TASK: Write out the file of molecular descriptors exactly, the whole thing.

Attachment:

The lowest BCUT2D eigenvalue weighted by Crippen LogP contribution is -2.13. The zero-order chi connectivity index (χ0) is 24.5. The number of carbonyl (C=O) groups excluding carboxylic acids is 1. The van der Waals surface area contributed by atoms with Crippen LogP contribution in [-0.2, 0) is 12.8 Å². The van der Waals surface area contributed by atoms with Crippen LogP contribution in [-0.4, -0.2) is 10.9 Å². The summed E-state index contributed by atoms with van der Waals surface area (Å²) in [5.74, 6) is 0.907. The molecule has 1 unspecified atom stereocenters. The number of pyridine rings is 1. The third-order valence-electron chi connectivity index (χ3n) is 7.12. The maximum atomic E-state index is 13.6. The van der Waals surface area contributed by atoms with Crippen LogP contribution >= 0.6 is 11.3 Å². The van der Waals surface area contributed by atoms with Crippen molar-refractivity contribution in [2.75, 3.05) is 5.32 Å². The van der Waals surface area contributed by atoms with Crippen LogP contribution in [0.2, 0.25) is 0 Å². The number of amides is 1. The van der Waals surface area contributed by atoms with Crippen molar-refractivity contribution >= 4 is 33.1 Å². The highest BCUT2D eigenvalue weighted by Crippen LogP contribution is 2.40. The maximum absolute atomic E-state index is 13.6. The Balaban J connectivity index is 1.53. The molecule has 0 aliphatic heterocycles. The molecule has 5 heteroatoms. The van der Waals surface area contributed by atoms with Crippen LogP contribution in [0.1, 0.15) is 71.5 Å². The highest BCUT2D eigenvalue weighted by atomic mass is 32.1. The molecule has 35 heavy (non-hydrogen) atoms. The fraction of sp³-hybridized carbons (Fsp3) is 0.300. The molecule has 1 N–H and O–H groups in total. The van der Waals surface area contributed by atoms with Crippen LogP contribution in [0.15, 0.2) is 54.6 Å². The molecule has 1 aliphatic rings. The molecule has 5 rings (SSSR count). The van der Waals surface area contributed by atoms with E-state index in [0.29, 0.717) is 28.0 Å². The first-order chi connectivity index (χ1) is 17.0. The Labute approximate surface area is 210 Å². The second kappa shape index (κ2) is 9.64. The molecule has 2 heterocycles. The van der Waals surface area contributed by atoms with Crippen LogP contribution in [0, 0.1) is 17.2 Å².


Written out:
The lowest BCUT2D eigenvalue weighted by Crippen LogP contribution is -2.13. The zero-order chi connectivity index (χ0) is 24.5. The number of carbonyl (C=O) groups excluding carboxylic acids is 1. The van der Waals surface area contributed by atoms with Crippen LogP contribution in [-0.2, 0) is 12.8 Å². The van der Waals surface area contributed by atoms with Crippen LogP contribution in [-0.4, -0.2) is 10.9 Å². The summed E-state index contributed by atoms with van der Waals surface area (Å²) in [5.74, 6) is 0.907. The molecule has 1 unspecified atom stereocenters. The number of pyridine rings is 1. The third-order valence-electron chi connectivity index (χ3n) is 7.12. The maximum atomic E-state index is 13.6. The van der Waals surface area contributed by atoms with Crippen LogP contribution >= 0.6 is 11.3 Å². The van der Waals surface area contributed by atoms with Crippen molar-refractivity contribution in [2.75, 3.05) is 5.32 Å². The van der Waals surface area contributed by atoms with Crippen LogP contribution in [0.2, 0.25) is 0 Å². The number of amides is 1. The van der Waals surface area contributed by atoms with Crippen molar-refractivity contribution >= 4 is 33.1 Å². The highest BCUT2D eigenvalue weighted by Crippen LogP contribution is 2.40. The maximum absolute atomic E-state index is 13.6. The Balaban J connectivity index is 1.53. The molecule has 0 aliphatic heterocycles. The molecule has 5 heteroatoms. The van der Waals surface area contributed by atoms with Crippen LogP contribution in [0.1, 0.15) is 71.5 Å². The highest BCUT2D eigenvalue weighted by atomic mass is 32.1. The molecule has 35 heavy (non-hydrogen) atoms. The fraction of sp³-hybridized carbons (Fsp3) is 0.300. The molecule has 1 N–H and O–H groups in total. The van der Waals surface area contributed by atoms with Crippen LogP contribution in [0.15, 0.2) is 54.6 Å². The molecule has 1 aliphatic rings. The molecule has 5 rings (SSSR count). The van der Waals surface area contributed by atoms with E-state index in [0.29, 0.717) is 28.0 Å². The first-order chi connectivity index (χ1) is 17.0. The Labute approximate surface area is 210 Å². The second kappa shape index (κ2) is 9.64. The molecule has 2 heterocycles. The van der Waals surface area contributed by atoms with Crippen LogP contribution in [0, 0.1) is 17.2 Å².